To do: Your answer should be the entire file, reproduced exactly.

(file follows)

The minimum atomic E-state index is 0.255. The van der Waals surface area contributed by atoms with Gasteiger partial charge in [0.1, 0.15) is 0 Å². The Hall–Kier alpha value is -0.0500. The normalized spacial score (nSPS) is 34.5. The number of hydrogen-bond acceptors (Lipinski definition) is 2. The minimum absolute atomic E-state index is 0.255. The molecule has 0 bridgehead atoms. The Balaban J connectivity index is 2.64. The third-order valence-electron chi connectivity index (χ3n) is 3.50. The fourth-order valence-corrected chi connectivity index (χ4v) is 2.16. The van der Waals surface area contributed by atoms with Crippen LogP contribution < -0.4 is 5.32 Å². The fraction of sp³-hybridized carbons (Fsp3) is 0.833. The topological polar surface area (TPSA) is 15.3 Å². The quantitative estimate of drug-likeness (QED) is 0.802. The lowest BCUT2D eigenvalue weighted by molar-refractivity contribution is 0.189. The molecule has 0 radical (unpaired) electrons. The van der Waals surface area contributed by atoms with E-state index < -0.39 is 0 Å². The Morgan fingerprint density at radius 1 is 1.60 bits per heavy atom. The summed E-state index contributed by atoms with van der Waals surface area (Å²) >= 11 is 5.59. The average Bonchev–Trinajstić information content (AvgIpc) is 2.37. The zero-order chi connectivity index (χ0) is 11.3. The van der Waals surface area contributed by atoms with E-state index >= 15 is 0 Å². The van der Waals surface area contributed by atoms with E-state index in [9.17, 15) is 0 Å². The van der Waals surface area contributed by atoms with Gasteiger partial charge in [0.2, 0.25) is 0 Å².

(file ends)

The minimum atomic E-state index is 0.255. The van der Waals surface area contributed by atoms with Gasteiger partial charge in [0.1, 0.15) is 0 Å². The Hall–Kier alpha value is -0.0500. The normalized spacial score (nSPS) is 34.5. The number of hydrogen-bond acceptors (Lipinski definition) is 2. The minimum absolute atomic E-state index is 0.255. The molecule has 0 bridgehead atoms. The Balaban J connectivity index is 2.64. The third-order valence-electron chi connectivity index (χ3n) is 3.50. The fourth-order valence-corrected chi connectivity index (χ4v) is 2.16. The van der Waals surface area contributed by atoms with Crippen LogP contribution < -0.4 is 5.32 Å². The fraction of sp³-hybridized carbons (Fsp3) is 0.833. The topological polar surface area (TPSA) is 15.3 Å². The quantitative estimate of drug-likeness (QED) is 0.802. The lowest BCUT2D eigenvalue weighted by molar-refractivity contribution is 0.189. The molecule has 0 radical (unpaired) electrons. The van der Waals surface area contributed by atoms with E-state index < -0.39 is 0 Å². The Morgan fingerprint density at radius 1 is 1.60 bits per heavy atom. The summed E-state index contributed by atoms with van der Waals surface area (Å²) >= 11 is 5.59. The average Bonchev–Trinajstić information content (AvgIpc) is 2.37. The zero-order chi connectivity index (χ0) is 11.3. The van der Waals surface area contributed by atoms with E-state index >= 15 is 0 Å². The van der Waals surface area contributed by atoms with E-state index in [9.17, 15) is 0 Å². The van der Waals surface area contributed by atoms with Gasteiger partial charge in [0.2, 0.25) is 0 Å².